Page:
In describing Fun Home I’d have used the word terrific; I’d have called The Book of Mormon gleefully brilliant; Gentleman’s Guide to Love and Murder is adorably delightful. The word that keeps popping into my head for Hamilton: Magnificent. Lin-Manuel Miranda’s new musical about our “ten-dollar founding father” — currently onstage at the Public Theater — is one of the best shows I’ve seen in years. It even tops the three wonderful musicals I just mentioned. It’s the kind of production you would want to travel to New York to see. And all I can say is that I hope this one’s going to be around a long, long time.
Are you taken aback by my hyperbole? Am I laying it on too thick? Then let me try to convince you.
You might be familiar with Alexander Hamilton as our first Treasury Secretary, author of the Federalist papers, adversary of Thomas Jefferson, victim of a duel with Aaron Burr. The show gets into all that, and it’s totally fascinating. But what makes it even more interesting is Mr. Miranda’s modern and joyous approach. He said a few years ago that Alexander Hamilton “embodies hip-hop” because of his immigrant background, illegitimate birth, and passionate belief that his writing could get him anywhere in life. Hamilton, then, is a musical grounded in actual history but using very contemporary urban vernacular. In other words, the founding fathers — here played by actors of many cultures — rap. A lot.
In Mr. Miranda’s earlier shows, hip-hop had been a sort of fun alternative to the traditional sung numbers, giving the shows a vibrant feel but never taking over dramatically. Hamilton is different. It’s sung-through, but the majority of the songs are rapped: A cabinet meeting becomes a rap battle, for example. It’s fantastic stuff. In fact it works so well that I am bit stunned it’s taken so long for me to realize the full dramatic potential of rap in a work of theater. Honestly, the language is so dense and colorful that it feels almost Shakespearian. (Stop rolling your eyes! I said almost. Anyway Oskar Eustis says something along these lines in the show program too.)
And the songs aren’t its only strength. I knew Mr. Miranda could write terrific numbers (In the Heights, of course, but also Bring it On and his Tony raps) but I wasn’t entirely certain that he would be as good when it came to constructing a dramatic arc. That’s because my big complaint about In the Heights was that it involved ridiculous plot twists: a character winning the lottery, for example. (My Puerto Rican friend Cristina, upon hearing this criticism, said, “Julia, you don’t understand Latino culture. The lotto is a part of our daily lives!”) In any case, I have no such reservations with Hamilton. It builds beautifully from Hamilton’s first meeting with Burr — who is the cautious foil to the hotheaded and passionate Hamilton — to their final duel. It’s beautifully structured, and along the way there is a ton of humor, clever callbacks, subtle characterization. This show seems to have simply everything going for it.
Including a fantastic production. Lin-Manuel Miranda plays Hamilton, of course, and is as winning as he ever is, leading a phenomenal cast. Standouts include Daveed Diggs as the Marquis de Lafayette/Thomas Jefferson and Leslie Odom, Jr. as the doomed Aaron Burr. Brian D’Arcy James was pitch-perfect as the hilariously arrogant King George III. And my favorite of all was Christopher Jackson as George Washington, who embodies incredible dignity and strength. You understand, watching Mr. Jackson, just why George Washington towered over his fellow revolutionaries.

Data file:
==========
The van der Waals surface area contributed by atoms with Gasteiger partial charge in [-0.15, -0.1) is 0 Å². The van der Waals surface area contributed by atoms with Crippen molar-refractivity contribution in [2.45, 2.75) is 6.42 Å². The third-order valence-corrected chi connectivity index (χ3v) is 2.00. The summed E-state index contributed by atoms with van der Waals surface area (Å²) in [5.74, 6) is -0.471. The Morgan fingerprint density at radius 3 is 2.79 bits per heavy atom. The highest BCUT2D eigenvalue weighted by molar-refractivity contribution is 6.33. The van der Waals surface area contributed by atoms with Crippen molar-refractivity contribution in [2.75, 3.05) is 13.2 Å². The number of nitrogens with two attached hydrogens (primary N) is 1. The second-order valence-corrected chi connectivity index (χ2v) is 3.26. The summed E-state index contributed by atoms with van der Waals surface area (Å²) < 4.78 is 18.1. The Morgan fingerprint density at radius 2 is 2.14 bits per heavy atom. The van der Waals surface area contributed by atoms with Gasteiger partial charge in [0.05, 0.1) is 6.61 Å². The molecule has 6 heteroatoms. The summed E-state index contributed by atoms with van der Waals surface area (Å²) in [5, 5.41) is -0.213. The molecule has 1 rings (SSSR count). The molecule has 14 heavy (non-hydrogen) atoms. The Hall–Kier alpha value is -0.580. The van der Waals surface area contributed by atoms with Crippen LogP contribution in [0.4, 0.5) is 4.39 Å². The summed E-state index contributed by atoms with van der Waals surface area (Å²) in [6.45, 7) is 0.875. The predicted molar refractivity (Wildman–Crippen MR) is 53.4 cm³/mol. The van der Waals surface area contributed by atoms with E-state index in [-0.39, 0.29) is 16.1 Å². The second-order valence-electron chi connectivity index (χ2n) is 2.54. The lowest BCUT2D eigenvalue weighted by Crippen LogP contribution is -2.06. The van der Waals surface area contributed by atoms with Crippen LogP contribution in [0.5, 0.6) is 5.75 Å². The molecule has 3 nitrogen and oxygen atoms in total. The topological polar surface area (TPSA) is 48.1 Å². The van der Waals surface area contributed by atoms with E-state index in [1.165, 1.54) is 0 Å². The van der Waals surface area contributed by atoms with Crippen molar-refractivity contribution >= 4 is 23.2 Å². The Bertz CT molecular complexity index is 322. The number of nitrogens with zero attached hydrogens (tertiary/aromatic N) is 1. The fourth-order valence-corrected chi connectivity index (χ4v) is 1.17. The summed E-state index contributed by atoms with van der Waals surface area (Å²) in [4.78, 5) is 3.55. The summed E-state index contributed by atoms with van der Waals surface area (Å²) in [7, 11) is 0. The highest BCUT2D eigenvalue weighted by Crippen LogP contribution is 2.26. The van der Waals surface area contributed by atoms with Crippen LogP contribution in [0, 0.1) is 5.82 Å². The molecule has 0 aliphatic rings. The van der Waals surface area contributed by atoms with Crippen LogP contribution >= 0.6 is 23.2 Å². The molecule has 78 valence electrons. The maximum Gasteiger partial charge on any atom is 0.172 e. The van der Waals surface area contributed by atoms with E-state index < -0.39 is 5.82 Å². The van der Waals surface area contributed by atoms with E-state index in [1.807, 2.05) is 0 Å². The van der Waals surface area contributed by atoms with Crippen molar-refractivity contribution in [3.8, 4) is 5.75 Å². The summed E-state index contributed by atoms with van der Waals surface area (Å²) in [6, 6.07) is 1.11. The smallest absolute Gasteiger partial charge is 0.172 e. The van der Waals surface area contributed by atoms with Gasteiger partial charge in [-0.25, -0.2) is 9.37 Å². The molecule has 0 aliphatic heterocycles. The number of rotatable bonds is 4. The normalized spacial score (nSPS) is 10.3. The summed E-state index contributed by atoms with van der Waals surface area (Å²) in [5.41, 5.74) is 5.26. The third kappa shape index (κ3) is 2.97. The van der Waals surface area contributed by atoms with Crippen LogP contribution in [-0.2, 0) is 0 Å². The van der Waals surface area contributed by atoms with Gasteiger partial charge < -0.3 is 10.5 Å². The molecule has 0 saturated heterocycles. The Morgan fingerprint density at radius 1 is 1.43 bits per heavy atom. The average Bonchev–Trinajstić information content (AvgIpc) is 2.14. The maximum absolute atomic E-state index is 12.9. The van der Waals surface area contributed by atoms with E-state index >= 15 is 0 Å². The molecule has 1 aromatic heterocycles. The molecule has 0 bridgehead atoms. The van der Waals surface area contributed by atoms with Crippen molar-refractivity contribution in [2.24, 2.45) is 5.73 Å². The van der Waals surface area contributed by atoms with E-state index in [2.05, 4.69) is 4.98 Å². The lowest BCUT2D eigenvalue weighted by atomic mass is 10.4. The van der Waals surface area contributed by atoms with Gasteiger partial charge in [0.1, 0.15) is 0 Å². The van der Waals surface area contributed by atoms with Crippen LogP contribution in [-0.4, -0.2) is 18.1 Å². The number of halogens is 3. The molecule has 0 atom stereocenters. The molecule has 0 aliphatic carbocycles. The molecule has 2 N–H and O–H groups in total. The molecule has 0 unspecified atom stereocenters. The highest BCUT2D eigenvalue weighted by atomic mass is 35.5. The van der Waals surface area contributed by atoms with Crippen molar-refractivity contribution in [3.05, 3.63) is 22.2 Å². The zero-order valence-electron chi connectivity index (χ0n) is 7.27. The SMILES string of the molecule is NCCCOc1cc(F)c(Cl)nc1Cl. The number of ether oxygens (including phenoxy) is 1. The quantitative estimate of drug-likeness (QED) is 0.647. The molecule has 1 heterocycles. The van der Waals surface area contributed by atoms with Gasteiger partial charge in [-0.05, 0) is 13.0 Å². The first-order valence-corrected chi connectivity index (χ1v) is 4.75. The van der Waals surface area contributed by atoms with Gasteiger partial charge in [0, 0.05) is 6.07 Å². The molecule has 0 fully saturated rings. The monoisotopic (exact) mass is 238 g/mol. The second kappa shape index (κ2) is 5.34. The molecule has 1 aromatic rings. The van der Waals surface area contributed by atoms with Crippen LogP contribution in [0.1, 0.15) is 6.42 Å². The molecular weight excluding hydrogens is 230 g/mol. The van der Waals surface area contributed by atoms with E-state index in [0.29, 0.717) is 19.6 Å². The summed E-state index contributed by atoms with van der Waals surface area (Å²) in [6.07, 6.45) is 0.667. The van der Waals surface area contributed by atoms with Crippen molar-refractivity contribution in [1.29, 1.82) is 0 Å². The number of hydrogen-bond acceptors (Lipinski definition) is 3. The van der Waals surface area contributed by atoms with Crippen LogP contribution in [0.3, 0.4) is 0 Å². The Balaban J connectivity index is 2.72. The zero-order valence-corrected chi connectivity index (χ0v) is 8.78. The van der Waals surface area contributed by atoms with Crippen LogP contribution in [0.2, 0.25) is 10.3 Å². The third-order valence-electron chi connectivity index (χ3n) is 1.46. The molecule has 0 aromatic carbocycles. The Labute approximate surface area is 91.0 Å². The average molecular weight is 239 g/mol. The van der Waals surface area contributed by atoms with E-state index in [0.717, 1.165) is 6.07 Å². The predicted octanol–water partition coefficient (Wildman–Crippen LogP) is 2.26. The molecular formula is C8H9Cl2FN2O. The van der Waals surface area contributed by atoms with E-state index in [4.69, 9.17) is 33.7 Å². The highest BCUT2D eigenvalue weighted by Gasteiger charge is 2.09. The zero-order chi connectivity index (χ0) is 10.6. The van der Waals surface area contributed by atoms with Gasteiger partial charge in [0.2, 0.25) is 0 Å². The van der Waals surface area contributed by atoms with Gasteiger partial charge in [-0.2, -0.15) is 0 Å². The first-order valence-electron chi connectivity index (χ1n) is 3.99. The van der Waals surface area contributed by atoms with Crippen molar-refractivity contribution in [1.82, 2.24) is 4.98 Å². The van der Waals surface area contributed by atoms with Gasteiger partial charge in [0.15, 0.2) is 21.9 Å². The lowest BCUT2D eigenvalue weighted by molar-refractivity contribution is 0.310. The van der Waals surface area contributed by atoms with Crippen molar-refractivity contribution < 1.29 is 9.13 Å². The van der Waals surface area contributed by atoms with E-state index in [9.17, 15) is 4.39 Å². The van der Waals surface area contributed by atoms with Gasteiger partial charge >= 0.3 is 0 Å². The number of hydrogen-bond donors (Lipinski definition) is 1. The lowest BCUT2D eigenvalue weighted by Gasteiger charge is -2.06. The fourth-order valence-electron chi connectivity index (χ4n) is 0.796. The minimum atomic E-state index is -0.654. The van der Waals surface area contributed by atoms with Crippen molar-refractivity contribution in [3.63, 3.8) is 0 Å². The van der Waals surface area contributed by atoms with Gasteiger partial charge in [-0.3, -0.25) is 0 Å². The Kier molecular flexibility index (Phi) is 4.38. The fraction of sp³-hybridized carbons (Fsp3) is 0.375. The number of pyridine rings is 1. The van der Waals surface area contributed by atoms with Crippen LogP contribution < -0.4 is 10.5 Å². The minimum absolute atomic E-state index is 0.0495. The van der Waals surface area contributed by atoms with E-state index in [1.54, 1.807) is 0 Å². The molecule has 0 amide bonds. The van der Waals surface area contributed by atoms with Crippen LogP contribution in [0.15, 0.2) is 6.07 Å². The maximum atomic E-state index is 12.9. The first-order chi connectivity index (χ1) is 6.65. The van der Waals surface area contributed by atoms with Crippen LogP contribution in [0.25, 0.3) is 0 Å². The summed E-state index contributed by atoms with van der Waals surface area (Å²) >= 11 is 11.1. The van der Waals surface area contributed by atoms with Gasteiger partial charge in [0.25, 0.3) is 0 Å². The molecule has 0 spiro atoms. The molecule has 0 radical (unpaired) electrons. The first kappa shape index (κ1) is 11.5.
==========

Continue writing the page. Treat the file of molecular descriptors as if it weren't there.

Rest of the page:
There are other musicals that succeed in doing just what they intend to. Lots, in fact. Hamilton is unusual, though, in that few of the big hits of recent years contain this kind of dramatic weight. To my great surprise, Hamilton had me in tears by the end of the evening. To be honest, in its historical sweep and raw emotional power I kept thinking of Les Miserables. (This morning I read the New Yorker article on Hamilton in which Mr. Miranda says “I really got my Les Miz on in this score,” so I suppose the link was intentional. He’s definitely obsessed with Les Miz, that’s for sure.) Here’s a dramatic musical that earns its emotional payoff without ever being maudlin. Even better is that all of these historical figures are portrayed by such a wonderfully multiethnic cast. They, along with the score, help illustrate that the founding fathers’ story isn’t some remote tale of heroes or dead white guys. We got here because of a bunch of passionate and determined people, who fought for what they believed in and ultimately created something greater than themselves. And that’s an origin story for all of us.
Now that I’ve gotten this far, I feel like I should backpedal. Am I overselling this? I’ve certainly been guilty of buying into hype over new musicals before. But even if that’s true, Hamilton is still quite an achievement. This show is incredibly rich with wit, heart, intelligence, character. It’s beautifully performed. The staging from Thomas Kail is flawless. The choreography from Andy Blankenbuehler perfectly suits the vibrance of the score. The lyrics contain a richness and symbolism that is rare for a musical. I wish I could see it again.
My Grade: A+
Running Time: 2 Hours, 50 minutes
Ticket price: $50
Worth it: Yes
Standing Ovation Watch: Yes